As prices for Bordeaux wine reach ever more astonishing levels, chateaux owners are finally tackling the tricky, and long ignored, issue of shipping and transport conditions by testing a new temperature tracking device.
Radio Frequency Identification (RFID)
Radio frequency identification (RFID) is relatively a new AIDC technology which was first developed in 1980’s. The technology acts as a base in automated data collection, identification and analysis systems worldwide. Radio-frequency identification (RFID) is the wireless non-contact use of radio-frequency electromagnetic fields to transfer data. Unlike a bar code, the tag does not necessarily need to be within line of sight of the reader, and may be embedded in the tracked object. It can also be read only or read-write enabling information to be either permanently stored in the tag or it can be read-write where information can be continually updated and over-written on the tag.
Apr 30, 2008 Comments (0)
This hypermarket of the future the retail company and its sales brand real,- will test the latest technologies and innovative concepts for the shopping of the future.
Apr 30, 2008 Comments (0)
Avery Dennison RFID has added an online training module to help those new to the industry understand and familiarise themselves with RFID systems.
Apr 24, 2008 Comments (0)
RFID Continues to Advance in Environmentally Friendly Initiatives, Including Vehicle Emission Monitoring, Recycling, and E-Waste Reduction Programs.
Apr 21, 2008 Comments (0)
Checkpoint Systems, Inc.have announced it will provide RFID portals for 200 Real hypermarkets of METRO Group in Germany in 2008.
Apr 16, 2008 Comments (0)
Nordic ID has delivered a record breaking mobile RFID system to a leading Scandinavian car logistics company, Assistor.
Apr 15, 2008 Comments (0)
With RFID, the devil is in the detail. Several analysts correctly foresaw the tripling of the RFID business by value in recent years. However...
Apr 14, 2008 Comments (0)
Motorola has announced a strategic relationship between the RFID division of the Enterprise Mobility business, and Intelleflex.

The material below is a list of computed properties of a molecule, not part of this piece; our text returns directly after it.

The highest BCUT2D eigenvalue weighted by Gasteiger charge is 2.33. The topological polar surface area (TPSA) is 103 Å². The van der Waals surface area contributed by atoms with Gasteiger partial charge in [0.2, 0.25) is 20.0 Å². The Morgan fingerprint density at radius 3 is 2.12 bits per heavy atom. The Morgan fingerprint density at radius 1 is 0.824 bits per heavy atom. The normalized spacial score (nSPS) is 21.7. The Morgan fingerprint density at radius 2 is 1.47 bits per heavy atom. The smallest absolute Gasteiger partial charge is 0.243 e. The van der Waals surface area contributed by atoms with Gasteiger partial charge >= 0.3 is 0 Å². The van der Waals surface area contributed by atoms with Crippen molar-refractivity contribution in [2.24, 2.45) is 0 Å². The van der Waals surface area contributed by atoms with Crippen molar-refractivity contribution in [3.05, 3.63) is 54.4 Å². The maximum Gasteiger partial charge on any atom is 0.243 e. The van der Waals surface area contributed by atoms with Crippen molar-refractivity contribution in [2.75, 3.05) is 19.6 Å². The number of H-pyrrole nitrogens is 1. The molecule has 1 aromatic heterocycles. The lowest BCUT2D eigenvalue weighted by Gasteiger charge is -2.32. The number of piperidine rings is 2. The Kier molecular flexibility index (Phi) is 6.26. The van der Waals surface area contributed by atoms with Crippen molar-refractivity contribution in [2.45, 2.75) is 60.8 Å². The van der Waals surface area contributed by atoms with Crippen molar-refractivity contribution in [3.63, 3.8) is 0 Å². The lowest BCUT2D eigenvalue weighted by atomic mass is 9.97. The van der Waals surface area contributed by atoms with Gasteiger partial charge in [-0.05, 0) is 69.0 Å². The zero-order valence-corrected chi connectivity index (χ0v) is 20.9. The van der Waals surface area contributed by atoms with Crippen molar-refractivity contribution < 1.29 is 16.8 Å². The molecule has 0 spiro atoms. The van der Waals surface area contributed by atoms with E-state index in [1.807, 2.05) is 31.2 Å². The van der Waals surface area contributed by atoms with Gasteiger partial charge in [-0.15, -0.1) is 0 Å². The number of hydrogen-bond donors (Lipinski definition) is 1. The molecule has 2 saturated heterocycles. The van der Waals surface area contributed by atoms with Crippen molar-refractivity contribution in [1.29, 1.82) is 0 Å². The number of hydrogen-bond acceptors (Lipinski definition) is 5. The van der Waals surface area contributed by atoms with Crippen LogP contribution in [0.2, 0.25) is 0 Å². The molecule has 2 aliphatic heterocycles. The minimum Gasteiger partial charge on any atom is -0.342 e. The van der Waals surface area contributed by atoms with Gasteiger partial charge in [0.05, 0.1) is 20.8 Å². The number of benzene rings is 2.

Apr 10, 2008 Comments (0)
IDTechEx forecasts a $5.29 billion RFID market in 2008, up 7.3% on the $4.93 billion in 2007
Benefits of RFID in Retail
Inventory Shrinkage (Shrink) Reduction
• Ability to track items in real-time between manufacturer and point of sale.
• Real-time notification of any breaches in security for non-payment.
• Reduces shrinkage of stock caused by theft.
Monitor unattended inventory
• Automatic item identification on mixed pallets
• "Smart Shelf" systems – designed to provide real time tracking and lovating of tagged items on shelves
• Shipping and Receiving applications
• Real-time notification of out-of -stock items
• Improvement of product replenishment
• Improved product forecasting from product stock tracking
• Reduce labour/time cost of employees
• Reduce time in queue
RFID Smart Labels - extremely flat configured transponder under a conventional print-coded label, which includes chip,antenna and bonding wires as a so-called inlay. The labels—made of paper, fabric or plastic.
Types of RFID Tag
UHF (Ultra High Frequency) Tags, Labels and Cards operate at a frequency of 915 MHz. These types of tags are considered “Passive” –with no on-board power source. Commonly specified by retailers within the supply chain, these tags must comply with the international recognized standard set by EPCglobal.
HF (High Frequency) Tags, Labels and Cards operate at a frequency of 13.56 MHz. These types of tags are also “Passive” with no onboard power source. RFID applications that use HF RFID tags are typically the applications that require read distances of less than three feet. HF tags work better on objects made of metal (RFID Metal Tag) and can work around goods with high water content.
LF (Low Frequency) Tags, Labels and Cards are low-frequency tags (125khz) use less power and are better able to penetrate non-metallic substances. These types of tags are also “Passive” –with no on-board power source. They are ideal for scanning objects with high-water content, such as fruit, but their read range is limited to less than a foot.